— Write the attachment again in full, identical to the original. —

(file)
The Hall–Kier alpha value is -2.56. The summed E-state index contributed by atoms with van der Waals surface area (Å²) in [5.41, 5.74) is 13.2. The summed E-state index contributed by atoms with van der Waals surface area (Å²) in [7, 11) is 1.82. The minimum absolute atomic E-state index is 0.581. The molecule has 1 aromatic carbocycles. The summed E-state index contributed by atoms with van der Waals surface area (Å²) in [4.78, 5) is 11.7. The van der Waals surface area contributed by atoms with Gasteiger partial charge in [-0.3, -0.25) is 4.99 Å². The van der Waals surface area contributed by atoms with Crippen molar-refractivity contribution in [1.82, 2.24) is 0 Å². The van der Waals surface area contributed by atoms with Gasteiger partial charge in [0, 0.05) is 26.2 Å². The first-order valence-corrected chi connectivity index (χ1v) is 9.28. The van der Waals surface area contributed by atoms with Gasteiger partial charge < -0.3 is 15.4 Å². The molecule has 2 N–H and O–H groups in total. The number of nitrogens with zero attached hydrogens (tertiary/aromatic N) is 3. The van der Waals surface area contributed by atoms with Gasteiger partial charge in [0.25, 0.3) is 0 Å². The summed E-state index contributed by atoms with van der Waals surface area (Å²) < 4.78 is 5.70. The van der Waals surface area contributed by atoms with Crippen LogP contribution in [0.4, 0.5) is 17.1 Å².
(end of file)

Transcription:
The Hall–Kier alpha value is -2.56. The summed E-state index contributed by atoms with van der Waals surface area (Å²) in [5.41, 5.74) is 13.2. The summed E-state index contributed by atoms with van der Waals surface area (Å²) in [7, 11) is 1.82. The minimum absolute atomic E-state index is 0.581. The molecule has 1 aromatic carbocycles. The summed E-state index contributed by atoms with van der Waals surface area (Å²) in [4.78, 5) is 11.7. The van der Waals surface area contributed by atoms with Gasteiger partial charge in [-0.3, -0.25) is 4.99 Å². The van der Waals surface area contributed by atoms with Crippen molar-refractivity contribution in [1.82, 2.24) is 0 Å². The van der Waals surface area contributed by atoms with Gasteiger partial charge in [0, 0.05) is 26.2 Å². The first-order valence-corrected chi connectivity index (χ1v) is 9.28. The van der Waals surface area contributed by atoms with Gasteiger partial charge < -0.3 is 15.4 Å². The molecule has 2 N–H and O–H groups in total. The number of nitrogens with zero attached hydrogens (tertiary/aromatic N) is 3. The van der Waals surface area contributed by atoms with Gasteiger partial charge in [0.25, 0.3) is 0 Å². The summed E-state index contributed by atoms with van der Waals surface area (Å²) < 4.78 is 5.70. The van der Waals surface area contributed by atoms with Crippen LogP contribution in [0.4, 0.5) is 17.1 Å².